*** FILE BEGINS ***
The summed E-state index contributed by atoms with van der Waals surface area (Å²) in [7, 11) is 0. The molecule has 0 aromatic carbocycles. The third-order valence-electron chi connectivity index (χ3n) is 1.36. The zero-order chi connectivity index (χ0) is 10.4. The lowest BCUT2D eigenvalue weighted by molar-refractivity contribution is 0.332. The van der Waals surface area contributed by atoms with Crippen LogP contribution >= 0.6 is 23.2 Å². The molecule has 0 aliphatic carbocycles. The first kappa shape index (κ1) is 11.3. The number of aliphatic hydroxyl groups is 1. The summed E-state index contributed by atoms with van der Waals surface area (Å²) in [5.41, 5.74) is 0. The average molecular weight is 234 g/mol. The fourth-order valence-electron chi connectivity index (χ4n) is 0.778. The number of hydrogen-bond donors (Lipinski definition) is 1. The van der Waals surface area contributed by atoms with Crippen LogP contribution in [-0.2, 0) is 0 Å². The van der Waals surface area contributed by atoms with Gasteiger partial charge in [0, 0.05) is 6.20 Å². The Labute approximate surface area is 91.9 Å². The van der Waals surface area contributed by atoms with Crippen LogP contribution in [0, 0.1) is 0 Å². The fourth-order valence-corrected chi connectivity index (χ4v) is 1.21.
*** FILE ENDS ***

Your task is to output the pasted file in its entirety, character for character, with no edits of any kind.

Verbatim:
The summed E-state index contributed by atoms with van der Waals surface area (Å²) in [7, 11) is 0. The molecule has 0 aromatic carbocycles. The third-order valence-electron chi connectivity index (χ3n) is 1.36. The zero-order chi connectivity index (χ0) is 10.4. The lowest BCUT2D eigenvalue weighted by molar-refractivity contribution is 0.332. The van der Waals surface area contributed by atoms with Crippen LogP contribution >= 0.6 is 23.2 Å². The molecule has 0 aliphatic carbocycles. The first kappa shape index (κ1) is 11.3. The number of aliphatic hydroxyl groups is 1. The summed E-state index contributed by atoms with van der Waals surface area (Å²) in [5.41, 5.74) is 0. The average molecular weight is 234 g/mol. The fourth-order valence-electron chi connectivity index (χ4n) is 0.778. The number of hydrogen-bond donors (Lipinski definition) is 1. The van der Waals surface area contributed by atoms with Crippen LogP contribution in [-0.2, 0) is 0 Å². The van der Waals surface area contributed by atoms with Gasteiger partial charge in [0, 0.05) is 6.20 Å². The Labute approximate surface area is 91.9 Å². The van der Waals surface area contributed by atoms with Crippen LogP contribution in [0, 0.1) is 0 Å². The fourth-order valence-corrected chi connectivity index (χ4v) is 1.21.